Problems with banana exports to Europe and increased competition on the international market worsened the island’s economic situation. Economic growth declined to an annual rate of 2.9 percent in 1998, and industrial production declined 9 percent in 1997. Compton’s replacement as prime minister by Vaughan Lewis in 1996 did not save the ORP. In 1997, the party lost the election, and the LPSL, led by Kenneth Anthony, returned to power. His cabinet launched a privatization program and also established diplomatic relations with the PRC.

In the 2001 parliamentary elections, Labor retained power and continued its policy course. The next general election in Saint Lucia is to be held in 2006.


St. Lucia is an island of volcanic origin. It is bounded by the Caribbean Sea to the west and the Atlantic Ocean to the east. The central part of the island is made up of low mountains, dissected by valleys through which numerous rivers and streams flow. The mountains gradually descend in all directions and reach the coast in the northeast. The rest of the island is bordered by a strip of lowlands. The highest point of the island is Mount Zhimi (950 m). On the west coast, near the town of Soufrière, the extinct volcanoes Gro-Piton (750 m) and Petit-Piton (661 m) are very picturesque and densely forested cones. Near the crater of the extinct volcano Soufrière bubbles sulfate springs, evidence of recent volcanic activity. There are deposits of sulfur here.

The heavily indented coastline forms a series of convenient bays. The deepest harbors are Kastri in the northwest and Vieux For in the south. The harbor of the main port of Castries is closed from all sides: its depth at the pier at low tide – 8 meters.

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The climate is tropical, trade winds. The average monthly temperatures range from 18 to 26 ° C. The average annual rainfall varies from 1500 mm on the coast to 3600 mm in the interior. The driest season is from January to April, the rainiest – from May to August. Hurricanes of devastating force sometimes pass over the island, causing serious economic damage. Natural vegetation is represented by damp tropical forests, preserved only in the upper tiers of mountains. Among the representatives of fauna, birds dominate. A lot of parrots. Under protection is the endemic parrot Senterlusia amazon, which lives in the woods on the slopes of Mount Zhimi. The waters surrounding the island abound in fish, crustaceans and mollusks. There are 6 wildlife refuges on St. Lucia, totaling about 4,000 hectares.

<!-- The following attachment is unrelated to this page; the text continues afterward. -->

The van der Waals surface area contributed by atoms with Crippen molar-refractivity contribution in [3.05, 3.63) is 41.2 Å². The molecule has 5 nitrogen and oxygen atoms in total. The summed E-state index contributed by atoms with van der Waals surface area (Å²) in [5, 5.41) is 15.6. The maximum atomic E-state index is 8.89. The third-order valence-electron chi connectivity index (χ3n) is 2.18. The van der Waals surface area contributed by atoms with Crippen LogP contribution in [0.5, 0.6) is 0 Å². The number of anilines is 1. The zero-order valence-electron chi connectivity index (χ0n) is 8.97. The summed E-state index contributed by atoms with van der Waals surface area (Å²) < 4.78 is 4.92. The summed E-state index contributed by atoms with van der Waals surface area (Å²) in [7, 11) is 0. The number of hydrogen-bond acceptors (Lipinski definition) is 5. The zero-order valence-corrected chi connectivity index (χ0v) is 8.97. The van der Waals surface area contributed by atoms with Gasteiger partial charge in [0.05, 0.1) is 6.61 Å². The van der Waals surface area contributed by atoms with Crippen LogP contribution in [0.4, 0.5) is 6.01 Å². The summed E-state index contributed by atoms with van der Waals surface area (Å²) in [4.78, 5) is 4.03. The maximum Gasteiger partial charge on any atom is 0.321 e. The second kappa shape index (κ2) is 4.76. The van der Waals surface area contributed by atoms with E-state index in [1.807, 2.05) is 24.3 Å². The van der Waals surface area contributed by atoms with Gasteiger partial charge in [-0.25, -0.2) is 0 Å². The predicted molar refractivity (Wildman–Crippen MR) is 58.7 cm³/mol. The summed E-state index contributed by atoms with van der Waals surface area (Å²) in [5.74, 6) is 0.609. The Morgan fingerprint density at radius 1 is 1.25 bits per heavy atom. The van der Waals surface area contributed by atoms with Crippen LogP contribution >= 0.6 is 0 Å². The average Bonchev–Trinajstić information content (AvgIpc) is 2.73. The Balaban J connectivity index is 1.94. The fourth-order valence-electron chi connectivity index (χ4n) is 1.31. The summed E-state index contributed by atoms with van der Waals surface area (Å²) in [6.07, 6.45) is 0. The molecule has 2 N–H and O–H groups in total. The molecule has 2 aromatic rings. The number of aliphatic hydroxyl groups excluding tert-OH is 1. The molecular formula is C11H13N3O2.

As of July 2016, there were an estimated 178,015 inhabitants. Age structure of the population: group under 15 years old – 31%, from 15 to 65 years old – 64%, over 65 years old – 5%. Average life expectancy is 73.08 years. The average age of the population is 24.1 years. Fertility is 20.93 per 1,000 population, mortality is 5.24 per 1,000, and emigration is 3.15 per 1,000. Population growth is estimated at 1.25% per year. Infant mortality is 14.37 per 1,000 newborns.

The ethnic composition of the population is overwhelmingly dominated by the descendants of African slaves (90%) mulatto (6%) and a minority of Indian descendants (3%) and Europeans (1%). The vast majority of the population is Catholic (90%). Anglicans (3%) and other Protestants (7%) adhere to the Anglican Church.

The official language is English. Along with it a local dialect of French is widely spoken.


Since February 22, 1979, St. Lucia is an independent state, a parliamentary democracy, a constitutional monarchy by form of government. The head of state is the British monarch (currently Queen Elizabeth II) represented by the governor general. According to the constitution, he can be any citizen of the Commonwealth, appointed at the will of the monarch. In practice, the post is usually filled by a local native, on the recommendation of the head of the national government. The governor general (Calliope Pierlette Luisi since 1997) directs the formation of a government and approves its composition after parliamentary approval, appoints members of the Senate, on the recommendation of the prime minister dissolves parliament and calls new elections, signs laws, and approves the appointment of senior government officials.

The legislative power in the country is vested in a bicameral parliament. It consists of the Senate (11 members, of whom 6 are appointed on the recommendation of the Prime Minister, 3 on the recommendation of the leader of the opposition and 2 after consultation with representatives of various religious, economic and social groups) and the House of Assembly (17 members, elected for five years in single-member districts by universal suffrage of citizens aged 18 years and over). The vote of all legislators is required in the case of the adoption or lifting of states of emergency and constitutional amendments. A decision is considered adopted by a vote of 2/3 of the parliamentarians. All other decisions require a quorum of 2/3 of the total number of parliamentarians and the approval of an absolute majority. All members of the government and Parliament have the right of legislative initiative. Bills may be proposed in either house, except in respect of money matters, loans, the foreign debt, taxation, etc.: these may only be proposed in the House of Assembly.